Enough with arbitration. The Capitals signed Braden Holtby to a five-year, $30.5...
G.I. John Carlson: A Real American Hero
There are some teams drawn together through a sense of purpose and potential, even despite the restrictions of a salary cap, that smack of destiny before they even hit the ice. This year that team sat atop the league all of the regular season with breathing room to spare. The only way to make the Washington Capitals look bad on paper is to compare the numbers to what happened on the ice night after night, or conversely, to put them in the post season. A franchise stuck in perpetual mediocrity turned into a sensation when the incomparable Alexander Ovechkin was drafted. Now with a roster boasting the likes of Mike Green, Alexander Semin and Nicklas Backstrom (all but the latter are in Washington for another year at least), a lock on first in the East and a record that makes the rest of the league look like they’re not even trying, there’s never been a more pressing need to clear some banner space on the rafters of the Verizon Center. A game seven loss to the eight seeded Habs might sting something fierce, but there’s good prescient for a good team that has to take lumps getting better. The Oilers did in it ’82, and the Red Wings did it over and over in the eighties and early nineties.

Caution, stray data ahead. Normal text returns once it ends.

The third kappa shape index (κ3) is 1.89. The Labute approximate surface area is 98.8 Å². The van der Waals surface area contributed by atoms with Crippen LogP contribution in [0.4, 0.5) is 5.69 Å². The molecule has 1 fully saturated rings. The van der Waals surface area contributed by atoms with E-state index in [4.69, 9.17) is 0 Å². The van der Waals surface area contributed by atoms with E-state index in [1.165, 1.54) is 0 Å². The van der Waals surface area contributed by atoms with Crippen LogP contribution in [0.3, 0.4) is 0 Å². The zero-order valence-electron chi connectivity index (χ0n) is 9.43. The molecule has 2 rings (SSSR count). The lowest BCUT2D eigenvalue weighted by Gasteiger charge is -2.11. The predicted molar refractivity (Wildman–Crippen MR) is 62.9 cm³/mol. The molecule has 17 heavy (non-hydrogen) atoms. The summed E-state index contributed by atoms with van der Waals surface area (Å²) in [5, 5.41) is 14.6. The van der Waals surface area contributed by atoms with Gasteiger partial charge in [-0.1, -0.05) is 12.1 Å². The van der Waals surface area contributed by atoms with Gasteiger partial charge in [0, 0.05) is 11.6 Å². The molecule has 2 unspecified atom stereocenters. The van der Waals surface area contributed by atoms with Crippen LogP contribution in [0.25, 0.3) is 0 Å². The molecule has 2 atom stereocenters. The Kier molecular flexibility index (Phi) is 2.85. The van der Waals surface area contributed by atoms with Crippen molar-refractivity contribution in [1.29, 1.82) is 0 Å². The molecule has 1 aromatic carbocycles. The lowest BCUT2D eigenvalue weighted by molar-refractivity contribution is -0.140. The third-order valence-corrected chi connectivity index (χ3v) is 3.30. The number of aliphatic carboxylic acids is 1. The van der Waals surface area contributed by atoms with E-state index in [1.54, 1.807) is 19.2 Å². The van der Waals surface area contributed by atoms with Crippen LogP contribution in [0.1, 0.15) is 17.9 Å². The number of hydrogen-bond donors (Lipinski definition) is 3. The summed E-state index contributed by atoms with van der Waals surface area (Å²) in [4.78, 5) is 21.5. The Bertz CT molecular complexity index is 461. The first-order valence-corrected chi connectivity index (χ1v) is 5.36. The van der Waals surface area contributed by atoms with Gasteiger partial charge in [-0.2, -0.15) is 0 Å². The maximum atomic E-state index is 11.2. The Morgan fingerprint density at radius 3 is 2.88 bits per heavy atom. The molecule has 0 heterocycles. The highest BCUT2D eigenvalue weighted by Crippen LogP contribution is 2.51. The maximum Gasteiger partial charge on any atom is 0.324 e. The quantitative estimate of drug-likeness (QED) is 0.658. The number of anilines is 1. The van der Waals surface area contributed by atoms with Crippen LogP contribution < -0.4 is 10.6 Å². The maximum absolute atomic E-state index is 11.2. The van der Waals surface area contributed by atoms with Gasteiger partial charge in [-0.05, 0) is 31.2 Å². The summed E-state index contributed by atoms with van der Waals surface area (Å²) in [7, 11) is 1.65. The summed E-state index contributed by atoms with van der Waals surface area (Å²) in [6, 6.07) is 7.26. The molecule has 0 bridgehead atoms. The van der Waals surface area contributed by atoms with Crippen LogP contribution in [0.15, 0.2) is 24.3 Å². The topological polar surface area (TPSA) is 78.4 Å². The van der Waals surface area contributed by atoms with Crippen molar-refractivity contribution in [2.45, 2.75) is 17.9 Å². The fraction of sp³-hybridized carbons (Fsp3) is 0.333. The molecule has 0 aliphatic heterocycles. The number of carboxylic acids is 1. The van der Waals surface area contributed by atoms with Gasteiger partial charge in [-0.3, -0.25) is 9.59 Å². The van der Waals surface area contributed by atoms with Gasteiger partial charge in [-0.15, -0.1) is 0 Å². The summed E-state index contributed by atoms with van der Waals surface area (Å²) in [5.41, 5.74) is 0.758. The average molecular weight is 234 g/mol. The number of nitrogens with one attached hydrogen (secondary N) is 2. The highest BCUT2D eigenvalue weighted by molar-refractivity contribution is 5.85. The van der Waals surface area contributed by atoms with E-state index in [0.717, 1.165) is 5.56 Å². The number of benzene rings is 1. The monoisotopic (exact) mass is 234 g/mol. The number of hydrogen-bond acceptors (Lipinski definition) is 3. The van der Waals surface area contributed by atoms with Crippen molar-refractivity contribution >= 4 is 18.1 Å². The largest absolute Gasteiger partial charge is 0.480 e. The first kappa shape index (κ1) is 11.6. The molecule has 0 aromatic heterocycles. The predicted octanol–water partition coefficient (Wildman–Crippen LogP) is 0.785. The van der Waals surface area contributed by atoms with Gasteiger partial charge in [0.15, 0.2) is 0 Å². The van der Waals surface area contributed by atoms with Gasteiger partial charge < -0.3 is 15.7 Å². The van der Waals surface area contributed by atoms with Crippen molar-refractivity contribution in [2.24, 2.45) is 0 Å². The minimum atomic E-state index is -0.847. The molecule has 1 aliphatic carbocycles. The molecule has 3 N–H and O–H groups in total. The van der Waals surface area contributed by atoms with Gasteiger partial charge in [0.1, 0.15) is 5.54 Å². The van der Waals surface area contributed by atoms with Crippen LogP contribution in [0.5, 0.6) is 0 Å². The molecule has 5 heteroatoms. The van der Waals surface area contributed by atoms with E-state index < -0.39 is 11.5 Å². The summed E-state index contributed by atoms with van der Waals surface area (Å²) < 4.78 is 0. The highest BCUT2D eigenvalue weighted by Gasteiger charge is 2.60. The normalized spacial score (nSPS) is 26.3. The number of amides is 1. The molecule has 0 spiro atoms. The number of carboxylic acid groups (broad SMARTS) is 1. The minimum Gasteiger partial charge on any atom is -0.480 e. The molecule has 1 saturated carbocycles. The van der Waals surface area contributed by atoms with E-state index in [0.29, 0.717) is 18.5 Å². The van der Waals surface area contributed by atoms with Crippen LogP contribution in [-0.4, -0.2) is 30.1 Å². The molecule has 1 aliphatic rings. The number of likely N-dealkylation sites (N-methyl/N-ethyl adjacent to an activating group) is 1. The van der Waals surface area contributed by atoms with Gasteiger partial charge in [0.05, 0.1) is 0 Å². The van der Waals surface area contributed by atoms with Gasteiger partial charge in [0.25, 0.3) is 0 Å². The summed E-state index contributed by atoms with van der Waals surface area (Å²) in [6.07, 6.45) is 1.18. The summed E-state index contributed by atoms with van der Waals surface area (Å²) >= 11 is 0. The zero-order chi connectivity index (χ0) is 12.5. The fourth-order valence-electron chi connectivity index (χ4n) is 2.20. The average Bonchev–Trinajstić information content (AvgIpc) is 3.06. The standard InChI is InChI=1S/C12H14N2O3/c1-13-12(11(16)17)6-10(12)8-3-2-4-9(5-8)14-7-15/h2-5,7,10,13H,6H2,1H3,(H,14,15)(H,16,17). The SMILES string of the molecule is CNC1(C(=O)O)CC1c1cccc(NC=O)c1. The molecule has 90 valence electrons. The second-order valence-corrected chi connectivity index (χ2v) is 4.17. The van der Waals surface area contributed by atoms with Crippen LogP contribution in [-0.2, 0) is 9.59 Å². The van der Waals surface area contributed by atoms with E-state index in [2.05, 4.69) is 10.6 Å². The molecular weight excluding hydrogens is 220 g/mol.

The Capitals offense has been operating with executive privilege and bagging about four goals a game. Highlight reel goals, gritty goals, clutch goals, goals goals goals. With a defense headed by Green, a surprisingly adept Theodore (at least in his regular season incarnation) and two more up-and-coming net minders waiting in the wings, the news only gets worse for the rest of the Southeast Division. The likes of Tampa and Carolina have had to share a room with the juggernaut for some time now, but the entire league is standing mouths agape watching young powerhouse John Carlson stepping up to the blue line.
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